Human Role in Growing Dead Zones in Gulf of Mexico and Elsewhere

“Why This Year's Gulf of Mexico Dead Zone is Twice as Big as Last Year's” -Tom Philpott, Mother Jones, Aug 14 2013.

“Why This Year’s Gulf of Mexico Dead Zone is Twice as Big as Last Year’s” -Tom Philpott, Mother Jones, Aug 14 2013.

Dear Readers,

Tom Philpott at Mother Jones posts an excellent article (August 14, 2013) on Gulf of Mexico dead zones (devoid of oceanic life or thriving life). I’d recently ‘caught wind’ of, had been re-reminded of, what he explores in his article but hadn’t had time to dig up information.

Philpott’s article is comprehensive, with excellent graphics (maps, etc) to help us learn about causes and extent of these dead zones.  He writes in a way that allows understanding to build as you read through the article.

I could not possibly offer the quality and clarity he brings to one of our on-going environmental disasters – dead zones in the Gulf of Mexico, and – as Philpott makes clear – other large water bodies under our stewardship.

Please take time to explore Philpott’s article here:Why This Year’s Gulf of Mexico Dead Zone is Twice as Big as Last Year’s.

You will find multiple supporting visuals and source links throughout his text.

A few points from among many in Philpott’s article:

  • “Why such massive annual dead zones? It’s a matter of geography and concentration and intensification of fertilizer-dependent agriculture. Note that an enormous swath of the US landmass—41 percent of it—drains into the Mississippi River Basin ..
  • “The vast majority of US corn production—which uses titanic amounts of nitrogen and phosphorus, the two main nutrients behind the dead zone—occurs there.
  • “… the US Geological Service has traced flows of nitrogen and phosphorus into the Gulf, and there’s no denying the link to farming. “In total, agricultural sources contribute more than 70 percent of the nitrogen and phosphorus delivered to the Gulf, versus only 9 to 12% from urban sources,””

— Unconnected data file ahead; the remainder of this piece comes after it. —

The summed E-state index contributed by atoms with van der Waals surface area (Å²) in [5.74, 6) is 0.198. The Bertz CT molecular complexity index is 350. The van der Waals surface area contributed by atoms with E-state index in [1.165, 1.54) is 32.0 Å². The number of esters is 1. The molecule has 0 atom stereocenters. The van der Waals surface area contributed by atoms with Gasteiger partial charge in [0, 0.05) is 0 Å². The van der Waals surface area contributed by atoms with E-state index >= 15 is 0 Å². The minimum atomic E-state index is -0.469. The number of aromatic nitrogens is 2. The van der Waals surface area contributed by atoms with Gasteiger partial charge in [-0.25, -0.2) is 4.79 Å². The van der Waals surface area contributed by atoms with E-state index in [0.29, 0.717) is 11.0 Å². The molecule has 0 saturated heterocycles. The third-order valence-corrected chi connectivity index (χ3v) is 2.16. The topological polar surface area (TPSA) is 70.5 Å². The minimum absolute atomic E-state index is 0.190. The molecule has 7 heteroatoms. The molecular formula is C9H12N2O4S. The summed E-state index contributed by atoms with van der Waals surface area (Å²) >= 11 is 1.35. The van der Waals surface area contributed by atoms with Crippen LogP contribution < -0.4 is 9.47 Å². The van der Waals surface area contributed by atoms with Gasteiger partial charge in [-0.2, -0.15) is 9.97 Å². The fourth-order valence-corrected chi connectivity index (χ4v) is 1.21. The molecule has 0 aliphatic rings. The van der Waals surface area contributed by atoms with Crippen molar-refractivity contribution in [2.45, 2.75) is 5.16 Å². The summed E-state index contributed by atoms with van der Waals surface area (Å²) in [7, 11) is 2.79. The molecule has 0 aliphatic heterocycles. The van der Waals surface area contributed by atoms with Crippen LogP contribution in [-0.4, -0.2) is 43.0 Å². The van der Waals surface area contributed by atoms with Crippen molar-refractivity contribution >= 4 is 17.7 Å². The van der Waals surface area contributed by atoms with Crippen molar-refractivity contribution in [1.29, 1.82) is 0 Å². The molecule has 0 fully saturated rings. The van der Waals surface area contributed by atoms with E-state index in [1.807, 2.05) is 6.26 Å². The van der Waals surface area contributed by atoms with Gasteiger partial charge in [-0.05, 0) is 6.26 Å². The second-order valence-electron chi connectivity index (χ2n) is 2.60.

• “The Gulf isn’t the only water body that bears the brunt of our concentrated ag production. Much of the eastern edge of the Midwest drains into the Great Lakes, not the Gulf. And they, too, are experiencing fertilizer-fed algae blooms …”
  • “”Livestock manure and poultry litter account for about half of the nutrients entering the Chesapeake Bay,” the Chesapeake Bay Program reports.”

My Best – Our Best  —MaggieAnn

See also: Earth’s Dilemma…” (post on size and range of on-going environmental disasters nationally and globally); and Oil Train Disasters do not justify… (post on seldom revealed extensive and toxic damage already happening with Alberta’s bitumen ‘tar sands’ mining.)


About maggieannthoeni

A description once given of me was "rooted in the earth while roaming the stars" - and this has felt 'right'. I believe in something akin to this for each of us. I am a passionate supporter of discovering the autonomous self while serving the whole as primary intent. I believe in discovery of innate principles, clearing the overlay of socialization that obscures this from us. I believe it is our responsibility to leave no one behind - most particularly to respond to suffering as best we can whereever we find it, whenever we are made aware. I believe in this for the insect as well as the most magnificent form of humanity. I believe in brother/sisterhood without boundary. I believe in righteous indignation when it is appropriate, but do not believe in an enemy. I believe in consciousness, in intelligence, in logic, in rationality, in emotion, in transcendence - and am convinced until we generally practice explore and honor all this in ourselves, we remain profoundly immature. (I believe real maturity is known and practiced by many young children, and not enough adults!)
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